Social Recruiting: Not Just a Buzzword

When I started recruiting in 1995, my LinkedIn was a shoebox and a phonebook. My Twitter was a three-line classified ad in The Oregonian with a reach of 25 miles. By today’s standards, I would need enough shoeboxes to handle 13 million contacts (and then enough space to store all those shoeboxes)! In a nutshell, “Social Recruiting” has enabled us to rapidly access and cultivate our talent ecosystem beyond what we ever thought was possible 17 years ago.

The rules of recruiting have not changed, but the tools with which we do it have drastically improved and become more efficient when utilized strategically. It is important to consider where your target candidates are living and seeking jobs in the social stratosphere. In a recent study, Jobvite researchers uncovered that the amount of jobseekers using social media to find employment is up five percent from 2011. As you can see from the chart below, referrals from professional and personal contacts still rank above all else, and surprisingly, traditional methods such as newspapers are still a main resource for jobseekers.

Although it may have taken a bit of time for the recruiting industry, we have now surpassed the tipping point. Today 9 in 10 jobseekers have a profile on LinkedIn, Facebook, or Twitter and 54% of all jobseekers use LinkedIn, Facebook, or Twitter to find leads on job opportunities. Investing in your online networks is going to play a big part in landing top talent as the Millennials enter management in the coming years.

Still skeptical of entering into what feels like such foreign territory? As a Gen X who gets called out daily by my younger social media-savvy employees, I get it. But, it is not as foreign as you might think. As I said before, the rules of recruiting are still the same, social media just provides benefits that are becoming impossible to ignore.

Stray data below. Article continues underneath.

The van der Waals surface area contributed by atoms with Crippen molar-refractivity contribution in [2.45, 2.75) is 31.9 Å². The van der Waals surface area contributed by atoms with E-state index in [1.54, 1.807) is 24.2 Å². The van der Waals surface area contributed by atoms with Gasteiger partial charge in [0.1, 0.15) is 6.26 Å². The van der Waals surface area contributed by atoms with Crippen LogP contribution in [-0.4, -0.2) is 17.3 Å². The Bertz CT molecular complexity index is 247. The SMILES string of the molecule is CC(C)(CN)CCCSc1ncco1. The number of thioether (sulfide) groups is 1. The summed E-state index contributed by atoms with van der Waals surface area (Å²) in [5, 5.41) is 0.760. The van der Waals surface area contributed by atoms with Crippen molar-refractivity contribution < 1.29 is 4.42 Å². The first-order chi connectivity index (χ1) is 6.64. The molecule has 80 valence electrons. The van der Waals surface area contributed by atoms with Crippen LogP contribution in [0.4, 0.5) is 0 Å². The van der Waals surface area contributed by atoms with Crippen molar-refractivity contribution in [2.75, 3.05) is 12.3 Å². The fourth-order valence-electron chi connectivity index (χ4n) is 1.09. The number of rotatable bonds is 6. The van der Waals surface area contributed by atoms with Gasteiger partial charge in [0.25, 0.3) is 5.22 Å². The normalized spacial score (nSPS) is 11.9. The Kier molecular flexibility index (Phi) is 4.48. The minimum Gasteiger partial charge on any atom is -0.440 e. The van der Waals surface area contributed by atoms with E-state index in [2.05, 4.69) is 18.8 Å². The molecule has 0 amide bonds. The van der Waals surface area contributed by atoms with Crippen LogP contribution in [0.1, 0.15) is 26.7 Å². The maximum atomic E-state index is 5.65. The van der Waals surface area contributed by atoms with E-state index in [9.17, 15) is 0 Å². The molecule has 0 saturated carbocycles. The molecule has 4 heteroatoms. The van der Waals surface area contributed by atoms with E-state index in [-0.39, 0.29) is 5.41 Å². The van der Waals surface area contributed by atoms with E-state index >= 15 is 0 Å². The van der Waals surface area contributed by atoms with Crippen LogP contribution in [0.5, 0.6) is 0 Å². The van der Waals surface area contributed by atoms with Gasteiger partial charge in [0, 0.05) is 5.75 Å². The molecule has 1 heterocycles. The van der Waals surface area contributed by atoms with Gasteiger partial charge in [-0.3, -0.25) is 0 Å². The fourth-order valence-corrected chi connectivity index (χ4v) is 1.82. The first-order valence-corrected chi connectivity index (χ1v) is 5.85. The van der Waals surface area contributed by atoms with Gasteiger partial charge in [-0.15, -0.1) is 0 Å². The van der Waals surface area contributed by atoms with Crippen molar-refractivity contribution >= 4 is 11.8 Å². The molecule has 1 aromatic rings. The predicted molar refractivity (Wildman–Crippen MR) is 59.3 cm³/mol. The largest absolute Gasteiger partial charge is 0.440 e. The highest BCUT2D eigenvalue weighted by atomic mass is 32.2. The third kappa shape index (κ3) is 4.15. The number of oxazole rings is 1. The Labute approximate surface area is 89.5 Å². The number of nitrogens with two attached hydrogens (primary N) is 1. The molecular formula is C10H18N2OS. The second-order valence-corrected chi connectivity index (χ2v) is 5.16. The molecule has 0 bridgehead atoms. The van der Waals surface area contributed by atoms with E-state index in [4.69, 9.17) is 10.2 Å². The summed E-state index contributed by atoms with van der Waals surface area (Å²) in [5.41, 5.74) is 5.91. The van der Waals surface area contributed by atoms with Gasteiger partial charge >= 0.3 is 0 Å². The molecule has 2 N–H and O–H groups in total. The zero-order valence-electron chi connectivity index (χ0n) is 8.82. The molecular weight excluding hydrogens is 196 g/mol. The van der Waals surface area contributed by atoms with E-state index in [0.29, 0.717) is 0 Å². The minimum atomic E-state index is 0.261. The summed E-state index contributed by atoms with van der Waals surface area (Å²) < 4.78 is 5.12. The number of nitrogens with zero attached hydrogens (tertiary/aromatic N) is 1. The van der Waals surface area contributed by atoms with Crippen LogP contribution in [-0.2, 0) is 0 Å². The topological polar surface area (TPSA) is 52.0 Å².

As seen in the Jobvite study above, referrals are the number one method of landing a job. Social networks enable the cultivation of these professional and personal social ecosystems. Focusing energy and effort into developing strong Employee Referral Programs, College Recruiting Programs, and ex-company Alumni groups on social networking sites allows the people who define your company to speak to their experiences and stay connected with potential future employees and customers.

The digital natives of the Millennial generation are now reaching middle management, and they communicate through Facebook, Twitter, LinkedIn, and several other online platforms just as much as email. They have expansive social networks full of professional and personal acquaintances and friends. It is a huge benefit for companies to tap into these networks for recruiting. Especially when referrals are still the most trusted method of landing that next big opportunity.

We can see FARTHER and DEEPER.

Social Recruiting increases our access to top talent at all levels and modes: active, passive, and my favorite category – not looking to make a move, but still recruit-able! The ability to fill the top end of the funnel enables us to be more selective. Why just select from the most available talent when we can pull from a larger pool of very targeted industry talent? Now I am not just saying that all your top talent will be on social media, but often we can get to potential candidates who are not on LinkedIn through people who are.

Today’s social networks also allow us to learn so much more about leads before we even talk to them. Just one glance at their well-crafted profile and we can know their career interests, previous jobs, tenure, awards, professional affiliations, key contacts, and endorsements. Even in relationships, you don’t get that kind of information until at least the second or third date.

Social media gives you a stage, but we warned, your company brand is also in a fishbowl. Just as we can see more about our candidates, they can also see more about us. Social media has definitely dissolved the opacity between consumers and companies. Website like and many others exist to show companies exactly how they are stacking up in the eyes of their current and past employees. This transparency is beneficial to showcase your good side, but it also forces you to face the bad.